Alastair GS 101

Saturday, 6 February 2010

Feb 2010 Synod

Justin has already reminded us about the start of the next sitting of Synod, with links to the material.

He has aso been flirting with the Church Mouse, and has One and Two posts there with more background on next week's agenda.

Last year's February Synod was the first that had Twittering added to the live blogging (Bishop Pete Broadbent signed up and started twittering from within the chamber, and the Archbishop of York now also tweets) - look out for Synod or #synod tags next week to see what is happening. If it works, I think that the rss feeds from this blog should show up on the GenSyn tweets, and Justin and I will be tweeting too. Tweet back to us...

Along with material here on the General Synod blog, there is much on Thinking Anglicans, Ruth Gledhill, Church Mouse and others I have accidentally failed to list, and then linked on from them.

As to subject material this time around, I'm glad that Women Bishop's isn't being debated (though there will be an 'update'); but it is only postponing the inevitable difficult debates until July, the last sitting of the current Synod.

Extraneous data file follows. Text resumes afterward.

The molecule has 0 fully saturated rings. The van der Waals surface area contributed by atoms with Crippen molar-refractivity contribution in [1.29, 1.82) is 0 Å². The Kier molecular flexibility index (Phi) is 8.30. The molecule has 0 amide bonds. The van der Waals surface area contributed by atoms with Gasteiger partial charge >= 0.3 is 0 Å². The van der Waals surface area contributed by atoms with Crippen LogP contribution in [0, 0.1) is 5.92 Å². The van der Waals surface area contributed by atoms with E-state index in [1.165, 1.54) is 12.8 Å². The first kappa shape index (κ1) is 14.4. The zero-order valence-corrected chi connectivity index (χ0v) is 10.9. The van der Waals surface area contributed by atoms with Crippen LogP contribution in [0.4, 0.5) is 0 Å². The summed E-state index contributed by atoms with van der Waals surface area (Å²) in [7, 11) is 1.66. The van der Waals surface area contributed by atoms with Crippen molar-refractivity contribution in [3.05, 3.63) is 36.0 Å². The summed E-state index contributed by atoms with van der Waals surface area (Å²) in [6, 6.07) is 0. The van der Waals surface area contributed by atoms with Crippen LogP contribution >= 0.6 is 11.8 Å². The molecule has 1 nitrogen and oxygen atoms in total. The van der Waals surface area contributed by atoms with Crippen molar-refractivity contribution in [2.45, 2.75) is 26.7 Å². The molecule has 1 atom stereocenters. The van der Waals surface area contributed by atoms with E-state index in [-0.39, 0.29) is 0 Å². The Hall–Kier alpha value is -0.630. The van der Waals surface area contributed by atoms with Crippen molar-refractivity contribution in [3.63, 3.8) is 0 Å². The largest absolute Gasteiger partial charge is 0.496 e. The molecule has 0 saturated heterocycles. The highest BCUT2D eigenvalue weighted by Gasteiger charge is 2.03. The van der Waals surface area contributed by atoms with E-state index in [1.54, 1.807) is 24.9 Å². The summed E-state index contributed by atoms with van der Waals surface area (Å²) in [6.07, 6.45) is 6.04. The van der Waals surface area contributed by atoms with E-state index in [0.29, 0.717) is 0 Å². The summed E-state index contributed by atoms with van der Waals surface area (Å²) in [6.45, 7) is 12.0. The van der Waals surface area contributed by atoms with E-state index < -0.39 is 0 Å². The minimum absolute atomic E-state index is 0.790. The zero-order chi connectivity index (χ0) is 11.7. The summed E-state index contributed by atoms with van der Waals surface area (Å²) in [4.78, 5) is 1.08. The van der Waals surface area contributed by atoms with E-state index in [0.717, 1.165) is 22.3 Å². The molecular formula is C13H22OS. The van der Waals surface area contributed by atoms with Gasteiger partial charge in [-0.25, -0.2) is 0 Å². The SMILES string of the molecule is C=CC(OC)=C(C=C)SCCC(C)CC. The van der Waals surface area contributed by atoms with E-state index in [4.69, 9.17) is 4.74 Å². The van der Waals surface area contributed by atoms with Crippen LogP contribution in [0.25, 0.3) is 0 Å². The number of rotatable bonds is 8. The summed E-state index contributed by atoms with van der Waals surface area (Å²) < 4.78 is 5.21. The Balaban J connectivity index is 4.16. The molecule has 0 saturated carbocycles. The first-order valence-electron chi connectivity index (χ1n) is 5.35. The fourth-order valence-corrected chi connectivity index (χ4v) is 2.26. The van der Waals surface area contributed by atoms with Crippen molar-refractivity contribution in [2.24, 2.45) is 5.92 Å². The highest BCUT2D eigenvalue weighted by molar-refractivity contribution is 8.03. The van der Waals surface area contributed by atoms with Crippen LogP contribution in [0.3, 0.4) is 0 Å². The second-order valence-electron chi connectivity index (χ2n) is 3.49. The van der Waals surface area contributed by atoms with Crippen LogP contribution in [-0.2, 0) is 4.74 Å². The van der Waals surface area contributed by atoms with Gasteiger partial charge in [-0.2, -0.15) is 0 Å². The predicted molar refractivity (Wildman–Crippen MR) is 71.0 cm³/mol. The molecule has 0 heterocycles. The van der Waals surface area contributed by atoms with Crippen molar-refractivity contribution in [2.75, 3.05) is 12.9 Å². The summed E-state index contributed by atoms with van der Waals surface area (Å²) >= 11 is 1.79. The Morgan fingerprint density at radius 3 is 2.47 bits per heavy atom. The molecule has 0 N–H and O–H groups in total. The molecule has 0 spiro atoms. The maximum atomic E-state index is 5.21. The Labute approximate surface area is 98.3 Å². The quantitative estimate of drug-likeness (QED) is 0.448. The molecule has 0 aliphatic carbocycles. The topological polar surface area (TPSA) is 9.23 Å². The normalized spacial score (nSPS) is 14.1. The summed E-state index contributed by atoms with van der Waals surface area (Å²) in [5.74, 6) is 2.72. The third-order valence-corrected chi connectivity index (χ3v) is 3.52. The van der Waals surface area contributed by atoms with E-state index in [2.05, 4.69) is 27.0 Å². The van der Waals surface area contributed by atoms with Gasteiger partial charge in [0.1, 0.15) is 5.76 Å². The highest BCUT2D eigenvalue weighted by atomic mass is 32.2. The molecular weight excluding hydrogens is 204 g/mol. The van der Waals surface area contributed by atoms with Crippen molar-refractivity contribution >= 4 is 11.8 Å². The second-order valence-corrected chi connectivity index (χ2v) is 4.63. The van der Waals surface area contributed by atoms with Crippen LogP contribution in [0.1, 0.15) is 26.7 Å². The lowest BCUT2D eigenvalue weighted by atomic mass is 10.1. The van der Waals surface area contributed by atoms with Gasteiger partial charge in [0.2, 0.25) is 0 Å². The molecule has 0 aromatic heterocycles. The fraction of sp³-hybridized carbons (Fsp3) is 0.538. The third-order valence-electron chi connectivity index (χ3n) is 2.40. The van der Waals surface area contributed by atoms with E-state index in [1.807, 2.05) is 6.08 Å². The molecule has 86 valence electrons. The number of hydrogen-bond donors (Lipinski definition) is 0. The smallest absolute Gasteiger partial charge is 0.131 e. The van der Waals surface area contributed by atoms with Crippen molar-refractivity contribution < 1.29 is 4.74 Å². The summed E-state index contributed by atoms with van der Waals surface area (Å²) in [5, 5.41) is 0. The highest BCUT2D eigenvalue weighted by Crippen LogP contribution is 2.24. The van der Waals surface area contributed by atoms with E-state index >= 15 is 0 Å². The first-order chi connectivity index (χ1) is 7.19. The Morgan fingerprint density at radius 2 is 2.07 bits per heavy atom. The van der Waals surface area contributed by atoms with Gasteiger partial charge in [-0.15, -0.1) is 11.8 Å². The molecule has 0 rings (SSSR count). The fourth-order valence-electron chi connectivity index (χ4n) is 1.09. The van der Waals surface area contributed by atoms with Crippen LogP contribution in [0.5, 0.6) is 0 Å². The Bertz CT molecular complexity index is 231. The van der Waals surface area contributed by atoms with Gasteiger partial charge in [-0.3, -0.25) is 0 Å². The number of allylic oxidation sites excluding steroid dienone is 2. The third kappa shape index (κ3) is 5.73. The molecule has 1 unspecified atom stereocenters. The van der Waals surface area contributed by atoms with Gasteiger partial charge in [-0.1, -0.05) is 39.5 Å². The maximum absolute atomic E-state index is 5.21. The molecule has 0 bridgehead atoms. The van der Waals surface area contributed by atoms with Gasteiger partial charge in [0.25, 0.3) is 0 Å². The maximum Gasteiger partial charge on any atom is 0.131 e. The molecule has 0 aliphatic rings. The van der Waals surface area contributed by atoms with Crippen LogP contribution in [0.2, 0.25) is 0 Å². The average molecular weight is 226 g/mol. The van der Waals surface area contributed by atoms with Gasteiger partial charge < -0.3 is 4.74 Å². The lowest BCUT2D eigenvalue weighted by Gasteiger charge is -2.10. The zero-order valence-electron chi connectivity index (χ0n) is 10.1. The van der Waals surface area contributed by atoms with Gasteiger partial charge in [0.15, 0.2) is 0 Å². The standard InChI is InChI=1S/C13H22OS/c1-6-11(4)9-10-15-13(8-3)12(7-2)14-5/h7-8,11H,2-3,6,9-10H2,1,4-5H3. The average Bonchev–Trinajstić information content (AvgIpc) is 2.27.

Much air-time/newsprint so far on Lorna Ashworth's 'Lets be friends with the Anglican Church in North America' motion. I am worried by two things around this debate: by schismatics, which ACNA, with perhaps good reason, are; and by being in communion with some who act in a way that seems like they are out of communion with me, whilst others who are out of communion, seem closer to the agreed theology and doctrine of the Church of England of which I am a part.

Practically the final debate of this session is on what legal status Deaneries have, and as our local deanery has been working around this for a number of years, I will be interested in the direction of this debate being introduced by the Coventry diocese - I may even try to get to speak. So no sneaking off early from synod for me then...

Alastair Cutting GS101